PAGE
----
Take me home

A Mumbai-based daily recently reported a sale of a Bandra apartment. Rs.97,000 per square foot is what the new owner paid to acquire the said flat. Realty has nothing to do with reality, is what I thought. And yet the reality was staring me in the face, in black ink.

I’ve lived most of my life in my parents’ home. Whether a one bedroom flat in the chaotic and vibrant Naigaum or the heritage flat in Dadar, it was always home. It was never a piece of real estate, it never will be. For every passage holds memories of how I hid from my mother during a game of hide and seek or how I caught my sister tucked behind the door in our game of pakda pakdi. The dining table was where stories were shared and the kitchen was where I merrily played as the mustard crackled and onions sizzled. My grandmother’s next door kitchen was my playroom, where she’d tell me stories from her childhood while grinding coconut on her precious pata or while making hot, soft chapattis and rolling them into a delightful snack slathered with ghee and sprinkled with sugar.

My grandparents’ bedroom would be full of my grandfather’s sandalwood scent mixed with fragrances of ghee, camphor, agarbatti and dhoop and it was far, far away from homework. And their living room was where we played ball, merrily disturbing the 7pm news bulletin of Doordarshan. All this was long before Mumbai realty became dear. It was a time when no one measured living in terms of square feet, and a time when I hadn’t yet learnt the fact that four walls and a roof were a luxury.

And then I grew up. I started working, feeling extremely rich with a Rs5000 paycheck that showed up once in a while, spending lavishly on a movie with my sister. And I grew up a little more, feeling mighty pleased to buy my mother a salwar kameez and my dad his first iPod. And I grew up a little more. I wanted to own a home of my own. Rents in my parents’ area were a good ten grand more than my salary. If I decided to buy a flat, I could only afford a square foot every month, that too if I put each and every paisa into the home. (I was earning about Rs 22,000 at the time). That would mean a good 500 months before I owned a decent sized apartment of my own (not counting the interest and all that).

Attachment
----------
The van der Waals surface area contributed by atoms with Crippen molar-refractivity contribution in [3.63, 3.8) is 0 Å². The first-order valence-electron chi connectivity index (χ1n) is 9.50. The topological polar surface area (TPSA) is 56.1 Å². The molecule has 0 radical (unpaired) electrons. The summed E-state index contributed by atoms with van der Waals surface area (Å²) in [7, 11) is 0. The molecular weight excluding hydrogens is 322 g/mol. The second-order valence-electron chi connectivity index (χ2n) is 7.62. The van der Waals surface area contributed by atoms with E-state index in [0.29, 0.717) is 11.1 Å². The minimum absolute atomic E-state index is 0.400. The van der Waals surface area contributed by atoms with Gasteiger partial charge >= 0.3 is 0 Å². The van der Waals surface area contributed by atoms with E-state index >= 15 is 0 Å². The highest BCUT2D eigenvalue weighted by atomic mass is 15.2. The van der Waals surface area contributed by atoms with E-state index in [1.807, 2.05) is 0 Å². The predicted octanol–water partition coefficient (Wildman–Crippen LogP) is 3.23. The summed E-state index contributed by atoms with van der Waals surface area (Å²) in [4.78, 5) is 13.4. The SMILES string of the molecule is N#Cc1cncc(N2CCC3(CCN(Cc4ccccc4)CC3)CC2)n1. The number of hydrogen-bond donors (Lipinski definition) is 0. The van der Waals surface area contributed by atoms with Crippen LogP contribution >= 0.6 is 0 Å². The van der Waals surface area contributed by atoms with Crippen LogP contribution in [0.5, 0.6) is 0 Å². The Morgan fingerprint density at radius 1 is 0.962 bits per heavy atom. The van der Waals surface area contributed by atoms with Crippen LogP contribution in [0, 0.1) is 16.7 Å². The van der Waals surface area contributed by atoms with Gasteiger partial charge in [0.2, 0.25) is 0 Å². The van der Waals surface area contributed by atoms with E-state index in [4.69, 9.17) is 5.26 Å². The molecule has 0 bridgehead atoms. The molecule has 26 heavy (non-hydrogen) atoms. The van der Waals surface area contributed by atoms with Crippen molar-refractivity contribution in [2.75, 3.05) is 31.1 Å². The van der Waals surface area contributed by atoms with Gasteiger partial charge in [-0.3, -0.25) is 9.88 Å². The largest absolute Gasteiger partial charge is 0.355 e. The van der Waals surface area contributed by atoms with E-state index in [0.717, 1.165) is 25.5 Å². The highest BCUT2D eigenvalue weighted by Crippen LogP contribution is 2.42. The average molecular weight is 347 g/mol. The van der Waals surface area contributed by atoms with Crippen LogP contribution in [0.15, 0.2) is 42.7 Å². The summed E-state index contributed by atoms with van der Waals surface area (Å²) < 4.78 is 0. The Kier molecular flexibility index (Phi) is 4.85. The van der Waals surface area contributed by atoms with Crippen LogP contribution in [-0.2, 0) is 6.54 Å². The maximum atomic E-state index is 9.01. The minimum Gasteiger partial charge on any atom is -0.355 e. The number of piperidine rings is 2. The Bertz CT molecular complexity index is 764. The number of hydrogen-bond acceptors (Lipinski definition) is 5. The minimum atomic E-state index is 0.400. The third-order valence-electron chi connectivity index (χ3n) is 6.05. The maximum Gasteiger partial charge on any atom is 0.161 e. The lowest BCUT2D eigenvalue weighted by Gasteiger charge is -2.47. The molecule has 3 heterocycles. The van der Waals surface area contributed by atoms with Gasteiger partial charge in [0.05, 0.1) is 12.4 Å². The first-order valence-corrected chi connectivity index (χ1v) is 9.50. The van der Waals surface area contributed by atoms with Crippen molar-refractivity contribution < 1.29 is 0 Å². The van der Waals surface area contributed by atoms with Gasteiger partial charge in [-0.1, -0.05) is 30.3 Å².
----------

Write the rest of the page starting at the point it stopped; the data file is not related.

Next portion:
I now live in a rented flat, with my husband and my little dog. A bookshelf, some lights, some posters make it look like my space. But what makes it a home, even if a temporary one? The kitchen where I made my first meal as a bride, my husband and his friend deciphering the art of making phulkas? The coffee table where they devoured the said phulkas (as kadak as a khakhra, mind you)? The corner where the landlord’s dining table is converted into a computer desk for my husband to play his video games on? Or the corner in the bedroom where my dog merrily snores at any time of the day?

Precious as these memories are, they’ll be left behind when the lease expires — to be wiped clean by the new tenant to make space for their own memories. It is our dream to find a home where we can make permanent memories. What can we afford though? Rs 5000 per square feet, Rs 20,000 per square feet or Rs 50,000? I don’t know. Where is my dream home? A six bedroom flat on Pali Hill doesn’t really cut it neither does a sea-facing four-bedroom duplex at Worli.